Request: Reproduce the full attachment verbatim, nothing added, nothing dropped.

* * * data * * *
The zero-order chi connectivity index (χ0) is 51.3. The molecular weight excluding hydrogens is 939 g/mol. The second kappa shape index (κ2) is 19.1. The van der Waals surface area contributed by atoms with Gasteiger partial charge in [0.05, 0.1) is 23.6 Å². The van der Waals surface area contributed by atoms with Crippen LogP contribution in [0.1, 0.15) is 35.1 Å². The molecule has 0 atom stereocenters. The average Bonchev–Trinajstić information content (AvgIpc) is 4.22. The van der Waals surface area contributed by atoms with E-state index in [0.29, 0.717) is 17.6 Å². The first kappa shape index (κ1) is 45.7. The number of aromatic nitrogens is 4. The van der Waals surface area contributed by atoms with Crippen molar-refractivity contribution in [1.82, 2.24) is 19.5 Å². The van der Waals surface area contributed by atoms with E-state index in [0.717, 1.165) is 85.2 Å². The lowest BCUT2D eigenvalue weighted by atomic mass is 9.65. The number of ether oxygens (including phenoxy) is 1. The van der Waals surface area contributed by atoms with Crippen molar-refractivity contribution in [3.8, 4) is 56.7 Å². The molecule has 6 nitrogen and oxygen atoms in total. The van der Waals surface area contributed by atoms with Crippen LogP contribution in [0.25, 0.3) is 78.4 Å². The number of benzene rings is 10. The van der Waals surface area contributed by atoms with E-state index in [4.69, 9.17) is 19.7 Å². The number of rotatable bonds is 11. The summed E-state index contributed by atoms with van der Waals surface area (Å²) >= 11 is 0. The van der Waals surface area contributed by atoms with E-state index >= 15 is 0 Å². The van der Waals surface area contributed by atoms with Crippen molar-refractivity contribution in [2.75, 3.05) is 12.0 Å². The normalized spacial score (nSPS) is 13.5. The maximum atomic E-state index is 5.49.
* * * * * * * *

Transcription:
The zero-order chi connectivity index (χ0) is 51.3. The molecular weight excluding hydrogens is 939 g/mol. The second kappa shape index (κ2) is 19.1. The van der Waals surface area contributed by atoms with Gasteiger partial charge in [0.05, 0.1) is 23.6 Å². The van der Waals surface area contributed by atoms with Crippen LogP contribution in [0.1, 0.15) is 35.1 Å². The molecule has 0 atom stereocenters. The average Bonchev–Trinajstić information content (AvgIpc) is 4.22. The van der Waals surface area contributed by atoms with E-state index in [0.29, 0.717) is 17.6 Å². The first kappa shape index (κ1) is 45.7. The number of aromatic nitrogens is 4. The van der Waals surface area contributed by atoms with Crippen molar-refractivity contribution in [1.82, 2.24) is 19.5 Å². The van der Waals surface area contributed by atoms with E-state index in [0.717, 1.165) is 85.2 Å². The lowest BCUT2D eigenvalue weighted by atomic mass is 9.65. The number of ether oxygens (including phenoxy) is 1. The van der Waals surface area contributed by atoms with Crippen molar-refractivity contribution in [3.8, 4) is 56.7 Å². The molecule has 6 nitrogen and oxygen atoms in total. The van der Waals surface area contributed by atoms with Crippen LogP contribution in [0.25, 0.3) is 78.4 Å². The number of benzene rings is 10. The van der Waals surface area contributed by atoms with E-state index in [4.69, 9.17) is 19.7 Å². The number of rotatable bonds is 11. The summed E-state index contributed by atoms with van der Waals surface area (Å²) >= 11 is 0. The van der Waals surface area contributed by atoms with E-state index >= 15 is 0 Å². The van der Waals surface area contributed by atoms with Crippen molar-refractivity contribution in [2.75, 3.05) is 12.0 Å². The normalized spacial score (nSPS) is 13.5. The maximum atomic E-state index is 5.49.